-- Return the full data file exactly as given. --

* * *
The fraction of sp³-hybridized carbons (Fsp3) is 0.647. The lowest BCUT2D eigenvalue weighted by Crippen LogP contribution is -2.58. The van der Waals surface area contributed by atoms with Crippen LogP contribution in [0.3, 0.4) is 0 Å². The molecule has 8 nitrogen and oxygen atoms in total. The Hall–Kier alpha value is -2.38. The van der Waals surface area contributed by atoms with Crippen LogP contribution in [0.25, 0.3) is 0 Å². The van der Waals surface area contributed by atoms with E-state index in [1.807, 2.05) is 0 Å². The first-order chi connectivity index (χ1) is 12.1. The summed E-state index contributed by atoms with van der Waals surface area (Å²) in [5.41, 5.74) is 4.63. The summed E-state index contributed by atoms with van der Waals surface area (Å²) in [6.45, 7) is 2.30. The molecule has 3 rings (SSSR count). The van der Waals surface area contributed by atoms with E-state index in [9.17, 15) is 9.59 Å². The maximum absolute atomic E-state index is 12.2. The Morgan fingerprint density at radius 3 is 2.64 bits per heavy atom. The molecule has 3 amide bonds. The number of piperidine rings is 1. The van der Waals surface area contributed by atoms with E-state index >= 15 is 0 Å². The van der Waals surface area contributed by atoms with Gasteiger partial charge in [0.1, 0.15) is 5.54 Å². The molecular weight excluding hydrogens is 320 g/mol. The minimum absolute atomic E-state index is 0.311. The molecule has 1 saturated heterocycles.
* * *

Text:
The fraction of sp³-hybridized carbons (Fsp3) is 0.647. The lowest BCUT2D eigenvalue weighted by Crippen LogP contribution is -2.58. The van der Waals surface area contributed by atoms with Crippen LogP contribution in [0.3, 0.4) is 0 Å². The molecule has 8 nitrogen and oxygen atoms in total. The Hall–Kier alpha value is -2.38. The van der Waals surface area contributed by atoms with Crippen LogP contribution in [0.25, 0.3) is 0 Å². The van der Waals surface area contributed by atoms with E-state index in [1.807, 2.05) is 0 Å². The first-order chi connectivity index (χ1) is 12.1. The summed E-state index contributed by atoms with van der Waals surface area (Å²) in [5.41, 5.74) is 4.63. The summed E-state index contributed by atoms with van der Waals surface area (Å²) in [6.45, 7) is 2.30. The molecule has 3 rings (SSSR count). The van der Waals surface area contributed by atoms with E-state index in [9.17, 15) is 9.59 Å². The maximum absolute atomic E-state index is 12.2. The Morgan fingerprint density at radius 3 is 2.64 bits per heavy atom. The molecule has 3 amide bonds. The number of piperidine rings is 1. The van der Waals surface area contributed by atoms with E-state index >= 15 is 0 Å². The van der Waals surface area contributed by atoms with Gasteiger partial charge in [0.1, 0.15) is 5.54 Å². The molecular weight excluding hydrogens is 320 g/mol. The minimum absolute atomic E-state index is 0.311. The molecule has 1 saturated heterocycles.